Los Angeles Police Department Cmdr. Jeri Weinstein started her law-enforcement career as a reserve officer with the Culver City Police Department before signing on full time with the LAPD and rising to become one its highest-ranking women.
When she leaves the department at the end of this month after 30 years of full-time service, she will come full circle by becoming one of the highest-ranking officers so far to join the LAPD's 276-member volunteer reserve force.
Weinstein, 58, joins a growing number of LAPD officers -- and command staff members -- who have joined LAPD Reserves after retirement.
These retirees make up roughly a quarter of the current field qualified reserve force. Since July 2010, 42 officers of varying ranks have continued service as reserve cops.
Chief Charlie Beck said the reserves have always performed a valuable function, complementing the full-time force as well as connecting to the community.
But those contributions are amplified in an era of tight budgets and a generational turnover that will see a steady increase in retirements in the coming months and years. And Beck should know: He started off his career in the LAPD as a reserve officer.
"It's a tremendous help," Beck said, noting that it's crucial to retain officers "like Jeri who have so much institutional knowledge."
"It says a lot about the organization that people like Jeri, who spent three decades here, still want to contribute, and not in a casual way. It's a sign of a very healthy organization."
Recent retirees also include LAPD Captain Nick Zingo of the West Valley Patrol Division and longtime LAPD police academy drill sergeant and current Huntington Beach Council member Jim Katapodis.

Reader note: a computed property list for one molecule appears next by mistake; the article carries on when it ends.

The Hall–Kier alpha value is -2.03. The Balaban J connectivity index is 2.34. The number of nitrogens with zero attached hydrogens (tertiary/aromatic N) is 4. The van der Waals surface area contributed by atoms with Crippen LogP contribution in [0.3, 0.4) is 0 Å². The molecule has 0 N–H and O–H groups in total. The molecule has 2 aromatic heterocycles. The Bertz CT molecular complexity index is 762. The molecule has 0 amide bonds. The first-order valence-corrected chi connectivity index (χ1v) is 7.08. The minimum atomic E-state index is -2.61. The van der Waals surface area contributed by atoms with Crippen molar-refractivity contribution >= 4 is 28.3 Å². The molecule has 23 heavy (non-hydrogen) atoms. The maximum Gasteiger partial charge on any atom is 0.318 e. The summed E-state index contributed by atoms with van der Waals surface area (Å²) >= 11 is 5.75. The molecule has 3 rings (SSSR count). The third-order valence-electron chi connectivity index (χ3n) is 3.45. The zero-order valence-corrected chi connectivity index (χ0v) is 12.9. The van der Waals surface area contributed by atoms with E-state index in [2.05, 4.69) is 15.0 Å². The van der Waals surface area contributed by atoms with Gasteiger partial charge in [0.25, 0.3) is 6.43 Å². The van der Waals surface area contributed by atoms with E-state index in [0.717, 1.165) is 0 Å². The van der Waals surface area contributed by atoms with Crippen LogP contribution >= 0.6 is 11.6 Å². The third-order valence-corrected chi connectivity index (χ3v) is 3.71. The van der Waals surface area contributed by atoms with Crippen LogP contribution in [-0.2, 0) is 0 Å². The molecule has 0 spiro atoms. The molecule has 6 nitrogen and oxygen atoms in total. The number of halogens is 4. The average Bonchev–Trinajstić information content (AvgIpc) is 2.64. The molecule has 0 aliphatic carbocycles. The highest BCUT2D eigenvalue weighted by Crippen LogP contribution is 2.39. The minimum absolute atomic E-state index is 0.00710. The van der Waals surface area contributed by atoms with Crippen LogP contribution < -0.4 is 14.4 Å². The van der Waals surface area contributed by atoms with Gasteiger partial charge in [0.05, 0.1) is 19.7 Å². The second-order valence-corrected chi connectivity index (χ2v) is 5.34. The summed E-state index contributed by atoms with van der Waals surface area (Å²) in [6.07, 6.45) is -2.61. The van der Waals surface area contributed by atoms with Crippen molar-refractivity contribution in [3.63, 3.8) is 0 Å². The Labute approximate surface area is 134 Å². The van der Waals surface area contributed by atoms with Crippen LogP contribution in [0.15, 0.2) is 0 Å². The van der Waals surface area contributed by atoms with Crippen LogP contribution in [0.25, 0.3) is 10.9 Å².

Currently, two active LAPD reserve officers also serve on the L.A. City Council: Joe Buscaino and Mitch Englander. Former Councilman Dennis Zine, who recently lost his bid for city controller, remains a reserve as does former Councilman Grieg Smith, who works with the LAPD Robbery-Homicide Cold Case unit.
After Weinstein graduated from the University of Illinois with a masters in social work, jobs were scarce and she sold cars at a Chicago-area Chevrolet dealership. During a bitterly cold winter, she visited California and fell in love with Los Angeles.
She had long been interested in a career in law enforcement. Initially, she was unable to meet requirements to become a street cop because of her height. She is 5 feet tall.
Undaunted, she became a counselor for the Beverly Hills Police Department and soon got her first chance to work the street by becoming a reserve police officer in Culver City.
"I loved the work and when LAPD was hiring, I signed up," Weinstein said. "I was hired in 1983, when it was a very different time and organizational culture."
"I am so proud of how the department has evolved and am proud to have been part of the many positive changes that have occurred over the years," Weinstein said. "Now I want to give back to this organization as a reserve."